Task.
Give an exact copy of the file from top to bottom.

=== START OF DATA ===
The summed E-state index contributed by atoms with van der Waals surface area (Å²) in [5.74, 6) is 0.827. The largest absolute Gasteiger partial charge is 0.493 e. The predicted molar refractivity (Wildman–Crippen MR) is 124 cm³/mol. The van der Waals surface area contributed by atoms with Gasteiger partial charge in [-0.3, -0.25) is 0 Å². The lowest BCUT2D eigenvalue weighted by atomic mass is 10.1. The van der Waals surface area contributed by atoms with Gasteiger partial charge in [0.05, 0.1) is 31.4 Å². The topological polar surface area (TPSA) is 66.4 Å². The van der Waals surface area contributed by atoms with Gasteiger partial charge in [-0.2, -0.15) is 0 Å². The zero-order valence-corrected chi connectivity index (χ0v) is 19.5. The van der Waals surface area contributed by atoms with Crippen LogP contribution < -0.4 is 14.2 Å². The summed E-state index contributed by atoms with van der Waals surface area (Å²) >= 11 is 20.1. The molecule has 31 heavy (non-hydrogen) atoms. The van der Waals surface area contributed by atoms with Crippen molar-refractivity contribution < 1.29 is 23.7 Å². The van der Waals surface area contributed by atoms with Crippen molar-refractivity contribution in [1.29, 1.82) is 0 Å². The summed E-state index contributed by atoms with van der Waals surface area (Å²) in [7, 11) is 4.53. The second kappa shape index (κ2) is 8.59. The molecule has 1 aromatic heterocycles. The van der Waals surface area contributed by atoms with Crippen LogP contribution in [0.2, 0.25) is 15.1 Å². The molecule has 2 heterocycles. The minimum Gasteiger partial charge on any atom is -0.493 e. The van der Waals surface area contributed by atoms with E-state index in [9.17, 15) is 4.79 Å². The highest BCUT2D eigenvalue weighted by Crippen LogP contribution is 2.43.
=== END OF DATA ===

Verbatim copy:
The summed E-state index contributed by atoms with van der Waals surface area (Å²) in [5.74, 6) is 0.827. The largest absolute Gasteiger partial charge is 0.493 e. The predicted molar refractivity (Wildman–Crippen MR) is 124 cm³/mol. The van der Waals surface area contributed by atoms with Gasteiger partial charge in [-0.3, -0.25) is 0 Å². The lowest BCUT2D eigenvalue weighted by atomic mass is 10.1. The van der Waals surface area contributed by atoms with Gasteiger partial charge in [0.05, 0.1) is 31.4 Å². The topological polar surface area (TPSA) is 66.4 Å². The van der Waals surface area contributed by atoms with Gasteiger partial charge in [-0.2, -0.15) is 0 Å². The zero-order valence-corrected chi connectivity index (χ0v) is 19.5. The van der Waals surface area contributed by atoms with Crippen LogP contribution < -0.4 is 14.2 Å². The summed E-state index contributed by atoms with van der Waals surface area (Å²) >= 11 is 20.1. The molecule has 31 heavy (non-hydrogen) atoms. The van der Waals surface area contributed by atoms with Crippen molar-refractivity contribution < 1.29 is 23.7 Å². The van der Waals surface area contributed by atoms with Crippen molar-refractivity contribution in [1.29, 1.82) is 0 Å². The summed E-state index contributed by atoms with van der Waals surface area (Å²) in [7, 11) is 4.53. The second kappa shape index (κ2) is 8.59. The molecule has 1 aromatic heterocycles. The van der Waals surface area contributed by atoms with Crippen LogP contribution in [0.2, 0.25) is 15.1 Å². The molecule has 2 heterocycles. The minimum Gasteiger partial charge on any atom is -0.493 e. The van der Waals surface area contributed by atoms with E-state index in [9.17, 15) is 4.79 Å². The highest BCUT2D eigenvalue weighted by Crippen LogP contribution is 2.43.